"In fact, it's just bullshit.
" But Schroedinger was equally scathing of Heisenberg, saying he was repelled by his methods and found his mathematics monstrous.
In Munich in 1926, their enmity began to reach boiling point.
Schroedinger was to give a lecture on his wave equation.
Heisenberg scraped together the money to travel to Munich for the lecture.
To finally come face to face with his rival.
What was at stake was more than just Heisenberg's reputation.
He believed Schroedinger's simplistic approach wasn't just misguided, but totally wrong.
And his intention was nothing less than to destroy Schroedinger's theory.
Schroedinger delivers his lecture on the new wave mechanics to a packed audience.
Standing room only.
He writes down his new wave equation.
To Schroedinger, this describes a real physical picture of the atom.
with electrons as waves surrounding the atomic nucleus.
24-year-old Werner Heisenberg is in the audience.
He can hardly contain himself.
At the end of the lecture he stands up and delivers a monologue attacking Schroedinger's approach.
For Heisenberg it's impossible to ever have a picture of what the atom is really like.
The audience is on Schroedinger's side.
They much prefer his simple physical interpretation to Heisenberg's abstract, complicated mathematics.
Heisenberg is booed.
He's told to sit down and be quiet.
He leaves the lecture sad and depressed.
Heisenberg returned to Copenhagen with his confidence severely dented.
There at the institute, he and Bohr reached their darkest moment.
Almost all of the scientific community was against them.
They felt isolated, desperate.
Their backs were against the wall.
Despite this, they stubbornly refused to give up their controversial theory.
This attic room was Heisenberg's study back in 1926.
Bohr would come up here night after night where he and Heisenberg would argue about the meaning of quantum mechanics.
They would argue so passionately, that on one occasion Heisenberg was reduced to tears.
And then, as Heisenberg stared out of his attic window in despair at the park below, an extraordinary thought occurred to him.
It struck him why an atom can't be visualised, why it can't be understood intuitively.
It's not just because it's tiny, tricky and difficult.
It's because it's inherently unknowable.
He realised that there was a fundamental limit to how much we can know about the sub-atomic world.
For instance, if we know where an electron is at a particular moment in time, then we cannot know how fast it's moving.
But if we knew its speed, we wouldn't know its position.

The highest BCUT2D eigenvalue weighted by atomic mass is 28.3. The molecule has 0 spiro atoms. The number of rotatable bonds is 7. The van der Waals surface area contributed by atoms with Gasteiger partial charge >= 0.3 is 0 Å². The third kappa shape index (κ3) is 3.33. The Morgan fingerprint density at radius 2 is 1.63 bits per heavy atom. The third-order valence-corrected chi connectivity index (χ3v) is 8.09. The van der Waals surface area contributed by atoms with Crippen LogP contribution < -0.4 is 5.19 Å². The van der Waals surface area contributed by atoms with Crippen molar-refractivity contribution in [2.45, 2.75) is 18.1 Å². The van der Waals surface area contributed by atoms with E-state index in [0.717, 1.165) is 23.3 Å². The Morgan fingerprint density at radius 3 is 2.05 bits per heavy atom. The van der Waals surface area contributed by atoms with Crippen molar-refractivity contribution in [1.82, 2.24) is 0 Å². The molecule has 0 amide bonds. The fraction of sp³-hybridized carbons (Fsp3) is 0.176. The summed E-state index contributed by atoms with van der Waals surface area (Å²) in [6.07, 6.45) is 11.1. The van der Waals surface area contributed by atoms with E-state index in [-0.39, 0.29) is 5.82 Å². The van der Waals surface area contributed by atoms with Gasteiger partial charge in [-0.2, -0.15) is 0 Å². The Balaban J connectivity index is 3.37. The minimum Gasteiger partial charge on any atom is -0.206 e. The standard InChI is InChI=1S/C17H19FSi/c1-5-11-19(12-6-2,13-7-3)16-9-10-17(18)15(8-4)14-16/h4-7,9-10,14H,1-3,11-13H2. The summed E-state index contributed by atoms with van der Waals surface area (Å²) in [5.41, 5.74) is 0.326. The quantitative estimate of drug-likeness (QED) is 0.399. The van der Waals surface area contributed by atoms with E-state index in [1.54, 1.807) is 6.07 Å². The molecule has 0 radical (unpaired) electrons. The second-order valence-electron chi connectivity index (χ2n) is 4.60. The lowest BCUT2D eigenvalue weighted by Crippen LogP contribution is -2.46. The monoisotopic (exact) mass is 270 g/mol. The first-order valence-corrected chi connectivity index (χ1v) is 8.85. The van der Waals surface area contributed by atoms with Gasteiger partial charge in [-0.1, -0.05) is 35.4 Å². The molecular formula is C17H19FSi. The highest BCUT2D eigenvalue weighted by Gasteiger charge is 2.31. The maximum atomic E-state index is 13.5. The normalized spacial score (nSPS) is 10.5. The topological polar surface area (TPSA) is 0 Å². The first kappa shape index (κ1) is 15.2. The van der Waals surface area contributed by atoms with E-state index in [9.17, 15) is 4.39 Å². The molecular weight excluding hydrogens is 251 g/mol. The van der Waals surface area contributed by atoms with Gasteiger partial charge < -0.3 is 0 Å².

This ambiguity isn't a shortcoming in the theory itself.
Nor is it due to the clumsiness of the way we carry out our measurements, but a fundamental truth about the way Nature behaves at the sub-atomic scale.
It became known as Heisenberg's Uncertainty Principle.
And it's probably the most profound, incredible, yet unsettling concepts in the whole of science.
What Heisenberg had uncovered through his abstract matrix mechanics was a deep and shocking truth about the atomic world.
Atoms are wilfully obscure.
We can never fully know an atom's position and speed simultaneously.
The atomic world just refuses to allow that to happen.
It was completely mind-boggling.
But once they accepted it, Heisenberg and Bohr found the boost of confidence to be even more bold.
They realised uncertainty forced them to put paradox right at the very heart of the atom.
Atoms are not just unimaginable.
They're self-contradictory.
They behave both like particles and waves.
And it gets weirder.
When you're not looking at an atom, it behaves like a spread-out wave.
But when you look to see where it is, it behaves like a particle.
This is insane! First, atoms couldn't be visualised at all, now they change completely in character depending on whether or not you're looking at them.
The Uncertainty Principle had changed everything.
It revealed a shocking contradiction at the heart of Nature.
Everything we see is made of atoms.
And yet atoms themselves are unknowable.
They can only be understood through mathematics.
For the first time for Bohr and Heisenberg everything about the atom fell into place.
By the autumn of 1927, full of confidence and smarting for a fight, they knew they were finally ready to take on the conservatives.